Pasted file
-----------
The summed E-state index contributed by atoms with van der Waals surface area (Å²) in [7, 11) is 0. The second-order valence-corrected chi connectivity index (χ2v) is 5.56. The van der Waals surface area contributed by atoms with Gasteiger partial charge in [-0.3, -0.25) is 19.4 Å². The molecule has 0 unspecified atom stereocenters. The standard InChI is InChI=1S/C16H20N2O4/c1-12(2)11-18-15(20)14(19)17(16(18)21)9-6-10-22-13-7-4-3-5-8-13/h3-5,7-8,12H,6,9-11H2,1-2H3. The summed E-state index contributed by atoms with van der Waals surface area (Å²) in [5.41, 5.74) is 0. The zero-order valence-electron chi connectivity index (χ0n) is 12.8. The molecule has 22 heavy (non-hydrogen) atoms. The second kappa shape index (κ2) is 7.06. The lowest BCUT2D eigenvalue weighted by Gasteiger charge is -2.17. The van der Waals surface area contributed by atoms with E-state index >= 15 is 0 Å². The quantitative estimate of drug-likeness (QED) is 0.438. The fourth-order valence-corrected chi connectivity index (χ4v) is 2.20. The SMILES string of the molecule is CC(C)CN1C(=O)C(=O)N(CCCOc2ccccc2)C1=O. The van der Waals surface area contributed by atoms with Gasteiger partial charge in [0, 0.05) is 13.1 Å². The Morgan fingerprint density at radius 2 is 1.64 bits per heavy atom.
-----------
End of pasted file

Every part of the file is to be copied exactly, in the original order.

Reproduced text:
The summed E-state index contributed by atoms with van der Waals surface area (Å²) in [7, 11) is 0. The second-order valence-corrected chi connectivity index (χ2v) is 5.56. The van der Waals surface area contributed by atoms with Gasteiger partial charge in [-0.3, -0.25) is 19.4 Å². The molecule has 0 unspecified atom stereocenters. The standard InChI is InChI=1S/C16H20N2O4/c1-12(2)11-18-15(20)14(19)17(16(18)21)9-6-10-22-13-7-4-3-5-8-13/h3-5,7-8,12H,6,9-11H2,1-2H3. The summed E-state index contributed by atoms with van der Waals surface area (Å²) in [5.41, 5.74) is 0. The zero-order valence-electron chi connectivity index (χ0n) is 12.8. The molecule has 22 heavy (non-hydrogen) atoms. The second kappa shape index (κ2) is 7.06. The lowest BCUT2D eigenvalue weighted by Gasteiger charge is -2.17. The van der Waals surface area contributed by atoms with E-state index >= 15 is 0 Å². The quantitative estimate of drug-likeness (QED) is 0.438. The fourth-order valence-corrected chi connectivity index (χ4v) is 2.20. The SMILES string of the molecule is CC(C)CN1C(=O)C(=O)N(CCCOc2ccccc2)C1=O. The van der Waals surface area contributed by atoms with Gasteiger partial charge in [0, 0.05) is 13.1 Å². The Morgan fingerprint density at radius 2 is 1.64 bits per heavy atom.